- Local SEO focuses on generating results that are relevant to a searcher based on their present location. Lately, Google revealed the facts that 87% of people use their phone when on the go and one in three US mobile queries has went ‘local’ now.
Google also established that 95% of mobile users are looking for local details on their phones and calling or visiting a business becomes one of the most important functions. It becomes important for you to fit yourself in that action and local results have started to dominate mobile searches.
- Beacons and near-field communications (NFC) are the types of transmitters that convey targeted information to a user’s smartphone whenever they come in the vicinity of an enabled app.
Apple’s iBeacons is a new addition to its own stores. It greets the customers on their iPhone as they walk through the door. It shows them the product information, offers promotions and makes their lives easier by offering the ability to pay without being in a queue.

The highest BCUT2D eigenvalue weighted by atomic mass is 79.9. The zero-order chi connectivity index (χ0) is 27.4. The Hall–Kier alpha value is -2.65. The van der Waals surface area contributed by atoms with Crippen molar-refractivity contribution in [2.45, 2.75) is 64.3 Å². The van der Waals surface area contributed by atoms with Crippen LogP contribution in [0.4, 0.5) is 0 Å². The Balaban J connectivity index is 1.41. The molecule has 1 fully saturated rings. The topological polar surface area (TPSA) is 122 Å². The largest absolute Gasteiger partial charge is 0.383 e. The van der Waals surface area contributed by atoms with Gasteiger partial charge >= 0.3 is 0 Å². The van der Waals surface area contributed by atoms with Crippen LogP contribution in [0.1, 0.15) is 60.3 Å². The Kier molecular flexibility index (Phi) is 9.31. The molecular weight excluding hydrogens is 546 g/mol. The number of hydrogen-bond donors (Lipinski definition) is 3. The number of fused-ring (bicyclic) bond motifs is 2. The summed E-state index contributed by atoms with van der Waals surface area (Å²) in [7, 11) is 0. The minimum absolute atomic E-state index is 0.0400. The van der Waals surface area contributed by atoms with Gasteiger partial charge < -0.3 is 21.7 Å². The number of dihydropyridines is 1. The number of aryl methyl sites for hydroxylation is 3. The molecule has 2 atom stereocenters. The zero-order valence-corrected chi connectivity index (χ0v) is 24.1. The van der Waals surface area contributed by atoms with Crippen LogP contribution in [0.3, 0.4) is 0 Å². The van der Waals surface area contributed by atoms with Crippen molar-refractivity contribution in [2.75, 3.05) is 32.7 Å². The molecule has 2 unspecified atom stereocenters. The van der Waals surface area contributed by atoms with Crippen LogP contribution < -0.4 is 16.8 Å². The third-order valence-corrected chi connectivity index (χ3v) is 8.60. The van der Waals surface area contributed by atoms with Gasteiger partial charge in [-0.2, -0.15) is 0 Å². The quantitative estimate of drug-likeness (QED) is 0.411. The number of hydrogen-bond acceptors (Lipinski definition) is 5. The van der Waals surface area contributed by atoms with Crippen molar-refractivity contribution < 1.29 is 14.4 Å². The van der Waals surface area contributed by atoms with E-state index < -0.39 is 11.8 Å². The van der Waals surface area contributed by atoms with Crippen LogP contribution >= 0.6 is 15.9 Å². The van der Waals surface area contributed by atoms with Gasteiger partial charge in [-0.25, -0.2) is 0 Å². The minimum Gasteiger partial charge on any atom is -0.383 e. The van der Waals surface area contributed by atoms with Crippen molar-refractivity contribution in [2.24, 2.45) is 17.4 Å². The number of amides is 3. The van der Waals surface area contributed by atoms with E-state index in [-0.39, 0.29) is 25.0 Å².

Furthermore, the transmitters allow for a targeted message from marketers, considering their location, user behavior and user profile. This will augment the probability of conversion it will catch the customer’s attention just at the right point of the passage.
- Barcode scanning is that little magical tool that scans items of your home and also put them in a shopping basket. In the reality, your mobile device can also offer the same functions with its camera marking its massive effect on traditional supermarket shopping.